When Jacob Griffin ’22 was deciding where to attend college, he was attracted to the University of Redlands Engineering 3-2 program because it offered the best of both worlds: commuting to a private liberal arts university and then moving to St. Louis, Missouri, to attend Washington University—broadening his horizons and earning two bachelor’s degrees in the process.
“I was interested in Redlands because it was a local school and the Engineering 3-2 program offered a set a path to Washington University,” he said. “That was really important to me.”
The product of an institutional partnership, the combined engineering degree program allows students to study at Redlands for three years followed by two years at either Washington University or Columbia University. Courses at the University of Redlands lay a foundation in the liberal arts, followed by specialized study at either of the two private research universities, ultimately producing knowledgeable, broad-thinking, and skilled engineers who are ready to launch careers in the field.
Building a strong foundation
Griffin, who pursued a computer science degree at Redlands and is working on a computer engineering degree at Washington University, knew he wanted to study engineering after joining the robotics club at his high school. In a game design class that was a part of his school’s Regional Occupation Program, he learned basic programming languages and used aspects of storytelling and mechanics to build a computer game. “Something just clicked,” he says.
At Redlands, he embraced interdisciplinary learning. He recalls changing his ideas about language in an English 102 class and talking about higher-level concepts of computer science, including project and time management, during his capstone course with Professor Trish Cornez. Taking advantage of a work-study opportunity in the University Communications department, he took the theories he was learning in class and tested them, leading to improvements on the Redlands.edu website in real-time.
Because he was a commuter student at a largely residential University, he was deliberate about cultivating a robust network of friends and colleagues. He regularly met up with fellow members of the Tabletop Club to play board games and played trombone in the University’s symphonic and jazz bands.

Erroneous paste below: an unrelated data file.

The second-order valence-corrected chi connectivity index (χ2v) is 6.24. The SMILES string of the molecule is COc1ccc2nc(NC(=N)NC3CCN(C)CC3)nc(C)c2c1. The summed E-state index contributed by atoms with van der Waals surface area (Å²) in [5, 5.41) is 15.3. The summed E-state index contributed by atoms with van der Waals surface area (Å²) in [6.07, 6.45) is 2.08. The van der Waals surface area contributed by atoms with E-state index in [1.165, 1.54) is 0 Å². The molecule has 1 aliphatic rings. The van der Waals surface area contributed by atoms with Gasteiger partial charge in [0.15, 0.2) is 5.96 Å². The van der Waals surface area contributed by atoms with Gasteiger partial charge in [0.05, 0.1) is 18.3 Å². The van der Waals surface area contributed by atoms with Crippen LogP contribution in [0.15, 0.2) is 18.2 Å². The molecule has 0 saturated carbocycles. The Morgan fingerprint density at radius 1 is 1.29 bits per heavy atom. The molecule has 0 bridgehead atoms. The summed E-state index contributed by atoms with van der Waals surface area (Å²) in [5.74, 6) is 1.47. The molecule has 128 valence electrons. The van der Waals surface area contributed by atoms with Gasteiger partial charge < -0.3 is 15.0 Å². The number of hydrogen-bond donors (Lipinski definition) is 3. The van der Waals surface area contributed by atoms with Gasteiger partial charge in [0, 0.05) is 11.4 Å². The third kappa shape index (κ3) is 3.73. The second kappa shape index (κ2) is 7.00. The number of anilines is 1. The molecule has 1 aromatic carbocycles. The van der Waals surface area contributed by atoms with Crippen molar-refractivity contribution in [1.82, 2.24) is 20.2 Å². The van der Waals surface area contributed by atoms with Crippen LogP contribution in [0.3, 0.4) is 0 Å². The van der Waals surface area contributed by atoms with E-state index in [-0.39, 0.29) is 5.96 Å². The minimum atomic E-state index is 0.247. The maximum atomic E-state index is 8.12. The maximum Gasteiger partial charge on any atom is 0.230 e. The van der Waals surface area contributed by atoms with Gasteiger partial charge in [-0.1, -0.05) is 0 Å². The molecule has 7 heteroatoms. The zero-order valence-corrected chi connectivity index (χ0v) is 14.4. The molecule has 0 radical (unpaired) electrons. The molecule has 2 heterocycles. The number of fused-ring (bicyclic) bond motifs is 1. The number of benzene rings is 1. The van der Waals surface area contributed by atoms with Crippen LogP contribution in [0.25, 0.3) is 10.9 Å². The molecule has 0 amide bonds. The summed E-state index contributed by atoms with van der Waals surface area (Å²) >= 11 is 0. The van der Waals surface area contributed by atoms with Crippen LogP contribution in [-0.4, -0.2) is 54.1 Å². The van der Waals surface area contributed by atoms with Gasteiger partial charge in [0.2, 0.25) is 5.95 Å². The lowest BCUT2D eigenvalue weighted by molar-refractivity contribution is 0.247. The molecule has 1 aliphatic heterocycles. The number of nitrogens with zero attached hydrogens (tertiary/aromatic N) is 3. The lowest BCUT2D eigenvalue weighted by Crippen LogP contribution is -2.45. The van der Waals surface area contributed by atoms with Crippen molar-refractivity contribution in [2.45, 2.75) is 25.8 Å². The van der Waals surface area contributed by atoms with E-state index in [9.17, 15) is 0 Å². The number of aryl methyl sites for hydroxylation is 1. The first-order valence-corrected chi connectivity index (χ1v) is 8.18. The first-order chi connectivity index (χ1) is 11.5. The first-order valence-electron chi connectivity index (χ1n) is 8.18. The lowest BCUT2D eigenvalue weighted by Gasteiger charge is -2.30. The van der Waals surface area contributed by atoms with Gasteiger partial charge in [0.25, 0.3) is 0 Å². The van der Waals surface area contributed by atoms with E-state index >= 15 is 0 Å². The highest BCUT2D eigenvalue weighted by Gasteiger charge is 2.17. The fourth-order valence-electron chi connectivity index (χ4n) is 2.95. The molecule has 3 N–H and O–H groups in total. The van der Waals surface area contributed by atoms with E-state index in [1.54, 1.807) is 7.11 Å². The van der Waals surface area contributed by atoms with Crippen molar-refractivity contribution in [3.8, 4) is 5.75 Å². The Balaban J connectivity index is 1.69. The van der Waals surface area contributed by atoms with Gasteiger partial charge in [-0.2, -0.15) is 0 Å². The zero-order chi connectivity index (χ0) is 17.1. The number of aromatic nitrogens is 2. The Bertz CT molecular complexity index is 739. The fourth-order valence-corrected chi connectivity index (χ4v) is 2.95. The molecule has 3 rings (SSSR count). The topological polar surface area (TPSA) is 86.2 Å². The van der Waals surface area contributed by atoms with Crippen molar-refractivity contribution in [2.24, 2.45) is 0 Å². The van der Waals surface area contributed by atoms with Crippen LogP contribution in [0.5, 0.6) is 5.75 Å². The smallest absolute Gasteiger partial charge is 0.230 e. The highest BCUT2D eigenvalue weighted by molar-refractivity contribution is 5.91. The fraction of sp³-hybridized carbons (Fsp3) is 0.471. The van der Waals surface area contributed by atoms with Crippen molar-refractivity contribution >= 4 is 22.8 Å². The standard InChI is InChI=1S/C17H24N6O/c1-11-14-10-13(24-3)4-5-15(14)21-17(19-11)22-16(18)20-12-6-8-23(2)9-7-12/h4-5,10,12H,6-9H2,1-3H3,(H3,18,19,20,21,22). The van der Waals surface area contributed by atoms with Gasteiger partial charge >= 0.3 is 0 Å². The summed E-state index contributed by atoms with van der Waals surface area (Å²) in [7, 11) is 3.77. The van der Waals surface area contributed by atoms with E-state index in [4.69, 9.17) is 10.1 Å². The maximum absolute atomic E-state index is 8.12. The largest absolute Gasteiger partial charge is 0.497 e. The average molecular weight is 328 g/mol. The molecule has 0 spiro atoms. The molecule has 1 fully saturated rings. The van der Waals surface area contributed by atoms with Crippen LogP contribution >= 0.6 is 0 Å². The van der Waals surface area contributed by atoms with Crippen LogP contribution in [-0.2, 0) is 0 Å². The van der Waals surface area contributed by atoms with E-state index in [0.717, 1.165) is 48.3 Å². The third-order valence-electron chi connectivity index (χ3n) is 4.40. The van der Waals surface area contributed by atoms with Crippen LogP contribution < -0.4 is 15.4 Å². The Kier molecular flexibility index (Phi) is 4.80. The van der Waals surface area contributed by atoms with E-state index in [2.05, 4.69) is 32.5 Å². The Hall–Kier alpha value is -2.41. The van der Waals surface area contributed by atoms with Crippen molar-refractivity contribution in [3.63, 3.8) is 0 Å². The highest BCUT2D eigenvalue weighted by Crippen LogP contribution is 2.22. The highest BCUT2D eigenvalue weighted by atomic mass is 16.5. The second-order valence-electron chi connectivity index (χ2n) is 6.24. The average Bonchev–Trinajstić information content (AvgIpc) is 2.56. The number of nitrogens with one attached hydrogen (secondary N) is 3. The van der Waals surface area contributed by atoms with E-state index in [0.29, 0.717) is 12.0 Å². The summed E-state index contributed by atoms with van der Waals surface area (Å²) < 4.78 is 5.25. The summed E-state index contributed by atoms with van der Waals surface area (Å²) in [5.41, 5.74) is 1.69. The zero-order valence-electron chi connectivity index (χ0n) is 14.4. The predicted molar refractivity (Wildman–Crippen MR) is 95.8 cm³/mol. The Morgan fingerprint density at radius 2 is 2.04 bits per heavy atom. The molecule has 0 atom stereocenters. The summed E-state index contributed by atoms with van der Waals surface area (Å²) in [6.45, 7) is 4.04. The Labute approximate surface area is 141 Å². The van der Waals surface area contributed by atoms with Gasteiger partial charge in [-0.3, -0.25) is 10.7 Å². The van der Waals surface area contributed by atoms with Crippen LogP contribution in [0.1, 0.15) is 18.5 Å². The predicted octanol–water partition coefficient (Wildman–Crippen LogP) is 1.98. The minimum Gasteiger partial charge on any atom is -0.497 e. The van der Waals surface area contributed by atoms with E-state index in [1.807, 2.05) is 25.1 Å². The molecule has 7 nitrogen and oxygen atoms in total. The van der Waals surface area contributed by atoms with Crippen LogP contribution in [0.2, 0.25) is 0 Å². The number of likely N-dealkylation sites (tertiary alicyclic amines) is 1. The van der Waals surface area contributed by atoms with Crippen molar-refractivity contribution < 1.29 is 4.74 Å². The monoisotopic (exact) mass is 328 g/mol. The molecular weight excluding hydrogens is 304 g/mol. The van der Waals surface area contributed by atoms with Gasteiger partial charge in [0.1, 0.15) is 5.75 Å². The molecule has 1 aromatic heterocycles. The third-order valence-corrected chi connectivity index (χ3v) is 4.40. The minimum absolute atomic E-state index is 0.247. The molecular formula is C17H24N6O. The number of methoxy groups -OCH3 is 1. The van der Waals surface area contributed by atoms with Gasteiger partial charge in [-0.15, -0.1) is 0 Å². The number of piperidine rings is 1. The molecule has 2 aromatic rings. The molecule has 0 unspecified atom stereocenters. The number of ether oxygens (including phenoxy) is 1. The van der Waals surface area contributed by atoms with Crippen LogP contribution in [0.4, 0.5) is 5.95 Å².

Even while living at home, he felt pulled toward the University of Redlands campus because of the community that existed there. “You get the feeling that people want to be there,” he says. “And I wanted to be there, too.”
Learning from industry leaders
Amidst the COVID-19 pandemic, Griffin embarked on a new journey when he moved to St. Louis to complete the latter half of his program. After choosing Washington University based on its merits—a community of over 1,200 students who are studying computing, a top-ranked embedded and real-time systems program, and experienced faculty members—he maintains the experience has lived up to his expectations.
“A lot of my professors have been industry leaders and constantly publish research about changes in the field of computer engineering,” says Griffin.
Due to the pandemic, courses were offered in an online format, resulting in an unusual first year in the program. But Griffin wasn’t discouraged—he sees unique value in the experience. Recently, his computer engineering assignments have grown in complexity and involvement, requiring more planning and attention.
At the same time, he has had to balance supplemental reading and tasks while also learning to navigate the public transit system, buying groceries, and practicing trombone. Griffin also took the opportunity to join Washington University’s jazz band—whose members made music together virtually during the pandemic—which has given him a fun outlet to meet people.
Academics and logistics aside, Griffin notes that the 3-2 program has helped him imagine a future career in computer programming. In a recent semester-long project for a user interface course, he was required to conduct interviews to determine users’ needs, create mock designs of the platform, and run tests to make sure it operated correctly—all tasks that are regularly required of professional programmers.
“Solving a problem through programming is really satisfying,” Griffin says. “The bigger projects show me that I can do it—they’re what I will encounter on the job but on a smaller scale. A lot of the skills needed to get and keep a job in the industry directly transfer from what I’m learning.”